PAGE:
So, if there is a value play because that player is going to see 30 minutes, treat them like a 6k player instead of a 3.5k player.
Remember The Mid-Priced Players
For most slates, people are looking for the top value players and the top expensive players.
The truth is, if there is a popular value play, that player isn’t going to win you a tournament.
Same can be said with the expensive players because for the most part, the top expensive player and cheap player will be high owned.
This is where people get very confused and make mistakes when they build their GPP lineups.
A lot of people think since they are going to be high owned, you should avoid them.
Why would you avoid a min priced point guard who is going to see 35 minutes?
Odds are you aren’t going to find a better value on the board so you need that play.
Instead, also start searching for the mid-priced plays that will be low owned and have a great chance to outperform their salary.
Just the other night, Avery Bradley was ruled out and Marcus Smart took over for him and was going to see about 35-40 minutes.
Instead of fading Smart (who was 53% owned,) I looked for other ways to make my lineup different.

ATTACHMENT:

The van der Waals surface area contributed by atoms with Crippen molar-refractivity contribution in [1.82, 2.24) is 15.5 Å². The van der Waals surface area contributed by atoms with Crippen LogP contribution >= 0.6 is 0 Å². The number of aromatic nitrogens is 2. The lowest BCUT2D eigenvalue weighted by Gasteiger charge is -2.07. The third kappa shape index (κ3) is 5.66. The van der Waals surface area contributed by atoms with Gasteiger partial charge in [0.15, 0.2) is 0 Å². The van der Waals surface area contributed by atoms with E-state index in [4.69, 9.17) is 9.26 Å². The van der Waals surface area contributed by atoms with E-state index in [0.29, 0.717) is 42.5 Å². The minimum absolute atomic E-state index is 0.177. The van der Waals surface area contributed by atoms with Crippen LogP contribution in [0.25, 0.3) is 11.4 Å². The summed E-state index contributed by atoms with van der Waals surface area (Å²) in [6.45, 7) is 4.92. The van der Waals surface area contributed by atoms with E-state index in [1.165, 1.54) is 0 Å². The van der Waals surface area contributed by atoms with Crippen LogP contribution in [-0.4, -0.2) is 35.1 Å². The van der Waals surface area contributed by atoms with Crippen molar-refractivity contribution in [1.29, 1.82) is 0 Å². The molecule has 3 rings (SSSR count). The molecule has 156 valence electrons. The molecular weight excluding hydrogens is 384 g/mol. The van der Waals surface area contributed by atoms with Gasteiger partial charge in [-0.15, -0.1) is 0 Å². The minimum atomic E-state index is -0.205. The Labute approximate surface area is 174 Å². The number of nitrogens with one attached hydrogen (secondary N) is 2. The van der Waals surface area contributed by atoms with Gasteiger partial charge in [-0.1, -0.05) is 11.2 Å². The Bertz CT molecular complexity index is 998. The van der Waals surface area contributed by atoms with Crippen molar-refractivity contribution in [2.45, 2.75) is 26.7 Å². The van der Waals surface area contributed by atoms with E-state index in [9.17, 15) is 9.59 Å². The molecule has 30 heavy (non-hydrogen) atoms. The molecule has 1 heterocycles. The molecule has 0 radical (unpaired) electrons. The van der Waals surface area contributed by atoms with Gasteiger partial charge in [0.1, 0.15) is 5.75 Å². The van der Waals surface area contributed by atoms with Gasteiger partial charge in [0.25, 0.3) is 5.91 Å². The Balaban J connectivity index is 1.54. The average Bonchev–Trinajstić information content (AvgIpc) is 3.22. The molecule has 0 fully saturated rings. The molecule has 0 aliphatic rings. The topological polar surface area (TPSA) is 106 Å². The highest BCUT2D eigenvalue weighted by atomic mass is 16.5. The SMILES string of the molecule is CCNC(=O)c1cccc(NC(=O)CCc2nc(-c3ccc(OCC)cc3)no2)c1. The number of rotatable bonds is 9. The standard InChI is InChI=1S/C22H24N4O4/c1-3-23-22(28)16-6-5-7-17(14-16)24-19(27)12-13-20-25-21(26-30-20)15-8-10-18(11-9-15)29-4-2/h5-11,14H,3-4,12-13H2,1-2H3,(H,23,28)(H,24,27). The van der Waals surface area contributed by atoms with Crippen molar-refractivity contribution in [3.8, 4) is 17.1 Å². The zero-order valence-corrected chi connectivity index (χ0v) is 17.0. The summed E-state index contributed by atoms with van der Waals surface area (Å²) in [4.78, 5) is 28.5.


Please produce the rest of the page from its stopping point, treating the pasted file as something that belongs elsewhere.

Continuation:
I saw I had enough to sub Jae Crowder for Wilson Chandler because they were about the same price. I figured more people would be on Crowder even though Chandler was playing in a game that had a higher total against the Thunder.
Wilson was 8% owned and Crowder was 40% and Wilson outscored Crowder by 22.
Granted Westbrook was 87% owned, Anthony Davis was 65% (and I already mentioned Smart was 53%), it was Wilson (a mid priced player) that helped me get a top ten finish.
Thinking Outside The Box
There is a difference between being crazy and sounding crazy.
Being crazy (in DFS) would be playing guys who aren’t playing more than their 18 minutes, and there is no indication they are going to have a different role in that game.
Sounding crazy is more of the “what if” scenario which is a lot more probable to happen.